Last week Virginia’s new senator, Jim Webb, accepted an invitation to the White House. He chose to not have his picture taken with the President. And when President Bush sought him out and asked about Webb’s son, who is serving in Iraq, Webb replied that he wished the troops were home. Bush replied, “That’s not what I asked you.”
I posted a blog entry on November 9 about the meeting between the New Senate Majority Leader Nancy Pelosi and the President. Lots of cordiality.
Both approaches may be “right,” given their respective goals.
There is a lesson here for those of us who want to influence others. Intention is critical. If we want to build a strong foundation with the other person, then Pelosi’s approach is a better one. It is much more likely to result in a second meeting and a third. No guarantees, of course, but it opens a door to future conversations.
If, on the other hand, we want to call attention to the differences between us and some other person, then Senator Webb’s approach might work much better. We may choose that approach, if we want to make a statement that builds credibility with our own base or to intimidate.
I have seen senior managers and union leaders do this. Some of these leaders just fly off the handle and speak. That’s dangerous. Others consider their intention first. They know what they want to achieve, and are aware of the potential consequences. And that’s critical. (After all, Webb could have stayed home and avoided the whole thing.)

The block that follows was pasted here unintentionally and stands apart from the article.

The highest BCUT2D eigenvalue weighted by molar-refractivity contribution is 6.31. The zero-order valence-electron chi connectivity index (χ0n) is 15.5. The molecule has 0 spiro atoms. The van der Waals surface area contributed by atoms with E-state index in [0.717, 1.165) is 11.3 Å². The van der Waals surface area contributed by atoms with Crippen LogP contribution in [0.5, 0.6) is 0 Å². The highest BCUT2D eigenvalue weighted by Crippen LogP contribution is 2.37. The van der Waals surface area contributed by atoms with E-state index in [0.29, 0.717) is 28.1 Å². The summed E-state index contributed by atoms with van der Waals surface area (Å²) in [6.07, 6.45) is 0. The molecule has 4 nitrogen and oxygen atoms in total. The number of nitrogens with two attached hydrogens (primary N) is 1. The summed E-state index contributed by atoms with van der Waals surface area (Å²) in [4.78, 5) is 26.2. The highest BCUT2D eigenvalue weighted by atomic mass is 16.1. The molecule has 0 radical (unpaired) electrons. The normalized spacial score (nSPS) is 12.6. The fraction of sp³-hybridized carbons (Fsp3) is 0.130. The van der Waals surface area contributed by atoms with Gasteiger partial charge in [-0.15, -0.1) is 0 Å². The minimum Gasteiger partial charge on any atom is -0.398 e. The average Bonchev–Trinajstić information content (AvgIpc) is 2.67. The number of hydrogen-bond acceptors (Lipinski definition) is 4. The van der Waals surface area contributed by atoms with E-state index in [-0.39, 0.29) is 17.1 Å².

When people act without clear intention, they often get themselves in trouble. People remember slights and ill-chosen words. On the other hand, legendary baseball manager, Earl Weaver would often go into a tirade against a “bad” call by an umpire. This often resulted in him getting thrown out of the game. According to Jim Palmer, one of his pitchers; that was, usually, all for show. He did it to intimidate the umpires, thinking that they would be less likely to make “bad” calls against his team in the future.
Intention is key. It gives us the opportunity to assess what we do before we do it. And debrief afterwards, so we know what might work well next time.